But history is not just about war and politics. History is about our people and their day-to-day struggles for survival. History is about our people and their stories of success.
We should expand our studies to include Caribbean culture and that of other places affected by the African Diaspora. Students should learn more about The Harlem Renaissance. And they should learn more about the history of Blacks in film, about stereotypes in general, about affirmative action, about African-American heroes of today and the past. Sports, science, and sociology are full of heroes, hard workers, and brilliant minds. Our students should investigate how jazz, American classical music, is appreciated world wide in a relatively color blind way. Folk tales, food, and fine art should all make a special Afro-centric appearance this month.
Schools could pick a revolving series of themes that might preclude the repetition of the same horrors, that while never should be forgotten, should not be drilled into students to the point of numbness, shame and defensiveness, and worse to the point of boredom.
Think about this. If I were a black child in almost any school, I would dread the week or more my class spent thinking of my people as slaves. I would feel victimized, perhaps pitied, or on the spot, during the oppressive month of February, especially if there are few other blacks in my school. I would learn how my relatives or people who looked like me were traded, whipped, ignored, lynched, and hosed.
I would not learn much about African-American high society, economic success, parallel educational opportunities, musical gifts and inventions, great writers, scientists, and individual heroes, beyond the daring Miss Rosa Parks who sat on a bus and refused to budge. The goal of Black History month is worthy, but African American influence on our country and culture is done a disservice. Our students of all colors deserve more respect and understanding of the complexities within their own backgrounds and those of others.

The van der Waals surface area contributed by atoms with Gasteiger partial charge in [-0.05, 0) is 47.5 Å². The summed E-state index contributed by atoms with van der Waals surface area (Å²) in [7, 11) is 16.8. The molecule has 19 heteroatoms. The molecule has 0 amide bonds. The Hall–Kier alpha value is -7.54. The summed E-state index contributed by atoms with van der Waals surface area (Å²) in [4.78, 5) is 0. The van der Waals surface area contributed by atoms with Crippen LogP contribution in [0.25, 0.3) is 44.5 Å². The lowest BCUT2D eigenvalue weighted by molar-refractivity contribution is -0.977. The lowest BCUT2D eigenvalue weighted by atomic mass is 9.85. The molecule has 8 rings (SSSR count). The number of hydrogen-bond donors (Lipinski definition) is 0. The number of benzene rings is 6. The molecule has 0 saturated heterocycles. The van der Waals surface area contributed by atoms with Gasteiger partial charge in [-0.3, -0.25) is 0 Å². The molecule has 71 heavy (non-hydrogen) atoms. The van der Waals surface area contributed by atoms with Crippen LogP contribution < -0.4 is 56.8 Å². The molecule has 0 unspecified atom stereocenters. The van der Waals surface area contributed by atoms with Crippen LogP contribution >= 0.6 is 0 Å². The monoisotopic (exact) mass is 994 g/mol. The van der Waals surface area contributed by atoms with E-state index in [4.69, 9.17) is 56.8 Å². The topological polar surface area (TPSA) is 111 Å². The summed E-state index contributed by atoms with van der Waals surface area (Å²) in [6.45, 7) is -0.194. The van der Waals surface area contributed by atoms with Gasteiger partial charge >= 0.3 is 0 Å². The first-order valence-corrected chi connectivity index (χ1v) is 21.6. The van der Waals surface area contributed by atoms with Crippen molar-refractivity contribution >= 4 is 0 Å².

Conclusion - history, unfortunately, is too often considered inert, people think that it should be forgotten, denied as having significance now, as the world so rapidly shifts. It's pretty clear we never thought to include the culture of the Muslim world in most of our history books. Our efforts as educators to respond to these feelings has perpetuated these negative perceptions. Awareness leads to discovery and appreciation. It implies life, growth, and moving forward.
African American Awareness Month would bring much more sun into the grayness of February that pervades the American classroom. Receiving even less attention is National Hispanic-Latino Heritage Month (Sept. 15-Oct. 15) but it's been on the books since 1968. In 1976 Native Americans got a week in November, and in 1990 it was extended to the entire month of November. Since 1992 May has been Asian/Pacific American Heritage Month. Who knew? But the word "heritage" has more openness to it than history.
By the way, January and April are still open.
Perhaps the larger lesson here is that history is happening concurrently to diverse peoples. Should we dedicate a month to highlighting one group of hyphenated Americans in our history classes, or should we be studying interwoven cultures all the time in all our disciplines?
© 2008, Beverly C. Lucey.
Beverly Lucey is a writing instructor at Westfield State College in Westfield, MA. She also blogs at Beverly Lucey's New Home for Wayward Words.
The Irascible Professor comments: It's unfortunate that we still need a Black History Month. In a more perfect world the history of African-Americans would long ago have been fully interwoven with the history of America.